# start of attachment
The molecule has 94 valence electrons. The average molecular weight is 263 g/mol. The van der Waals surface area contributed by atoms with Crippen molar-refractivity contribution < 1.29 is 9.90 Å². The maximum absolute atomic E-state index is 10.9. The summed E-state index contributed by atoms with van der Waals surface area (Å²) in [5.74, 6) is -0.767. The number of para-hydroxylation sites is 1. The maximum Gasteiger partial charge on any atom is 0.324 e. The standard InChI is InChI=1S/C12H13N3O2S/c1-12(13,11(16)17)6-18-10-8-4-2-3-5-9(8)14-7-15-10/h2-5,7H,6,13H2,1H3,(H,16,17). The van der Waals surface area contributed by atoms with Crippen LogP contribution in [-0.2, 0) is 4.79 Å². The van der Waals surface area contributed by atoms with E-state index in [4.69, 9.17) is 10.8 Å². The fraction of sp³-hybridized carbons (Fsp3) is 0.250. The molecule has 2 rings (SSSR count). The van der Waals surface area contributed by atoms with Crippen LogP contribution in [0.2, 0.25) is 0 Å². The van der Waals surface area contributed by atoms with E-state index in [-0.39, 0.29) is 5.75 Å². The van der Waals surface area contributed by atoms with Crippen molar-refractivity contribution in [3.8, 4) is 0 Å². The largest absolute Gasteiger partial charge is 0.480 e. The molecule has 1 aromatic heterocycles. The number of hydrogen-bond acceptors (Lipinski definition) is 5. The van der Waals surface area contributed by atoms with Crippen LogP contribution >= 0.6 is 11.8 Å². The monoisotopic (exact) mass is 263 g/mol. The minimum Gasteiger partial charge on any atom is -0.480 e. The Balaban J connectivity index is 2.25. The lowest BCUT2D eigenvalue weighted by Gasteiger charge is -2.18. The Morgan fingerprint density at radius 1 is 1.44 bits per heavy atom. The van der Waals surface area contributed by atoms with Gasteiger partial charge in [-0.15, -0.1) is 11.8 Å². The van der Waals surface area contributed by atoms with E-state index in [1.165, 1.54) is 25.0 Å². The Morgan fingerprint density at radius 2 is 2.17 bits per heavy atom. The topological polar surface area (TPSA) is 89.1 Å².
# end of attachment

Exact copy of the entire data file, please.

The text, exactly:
The molecule has 94 valence electrons. The average molecular weight is 263 g/mol. The van der Waals surface area contributed by atoms with Crippen molar-refractivity contribution < 1.29 is 9.90 Å². The maximum absolute atomic E-state index is 10.9. The summed E-state index contributed by atoms with van der Waals surface area (Å²) in [5.74, 6) is -0.767. The number of para-hydroxylation sites is 1. The maximum Gasteiger partial charge on any atom is 0.324 e. The standard InChI is InChI=1S/C12H13N3O2S/c1-12(13,11(16)17)6-18-10-8-4-2-3-5-9(8)14-7-15-10/h2-5,7H,6,13H2,1H3,(H,16,17). The van der Waals surface area contributed by atoms with Crippen LogP contribution in [-0.2, 0) is 4.79 Å². The van der Waals surface area contributed by atoms with E-state index in [4.69, 9.17) is 10.8 Å². The fraction of sp³-hybridized carbons (Fsp3) is 0.250. The molecule has 2 rings (SSSR count). The van der Waals surface area contributed by atoms with Crippen LogP contribution in [0.2, 0.25) is 0 Å². The van der Waals surface area contributed by atoms with E-state index in [-0.39, 0.29) is 5.75 Å². The van der Waals surface area contributed by atoms with Crippen molar-refractivity contribution in [3.8, 4) is 0 Å². The largest absolute Gasteiger partial charge is 0.480 e. The molecule has 1 aromatic heterocycles. The number of hydrogen-bond acceptors (Lipinski definition) is 5. The van der Waals surface area contributed by atoms with Crippen LogP contribution >= 0.6 is 11.8 Å². The monoisotopic (exact) mass is 263 g/mol. The minimum Gasteiger partial charge on any atom is -0.480 e. The Balaban J connectivity index is 2.25. The lowest BCUT2D eigenvalue weighted by Gasteiger charge is -2.18. The Morgan fingerprint density at radius 1 is 1.44 bits per heavy atom. The van der Waals surface area contributed by atoms with Gasteiger partial charge in [-0.15, -0.1) is 11.8 Å². The van der Waals surface area contributed by atoms with E-state index in [1.165, 1.54) is 25.0 Å². The Morgan fingerprint density at radius 2 is 2.17 bits per heavy atom. The topological polar surface area (TPSA) is 89.1 Å².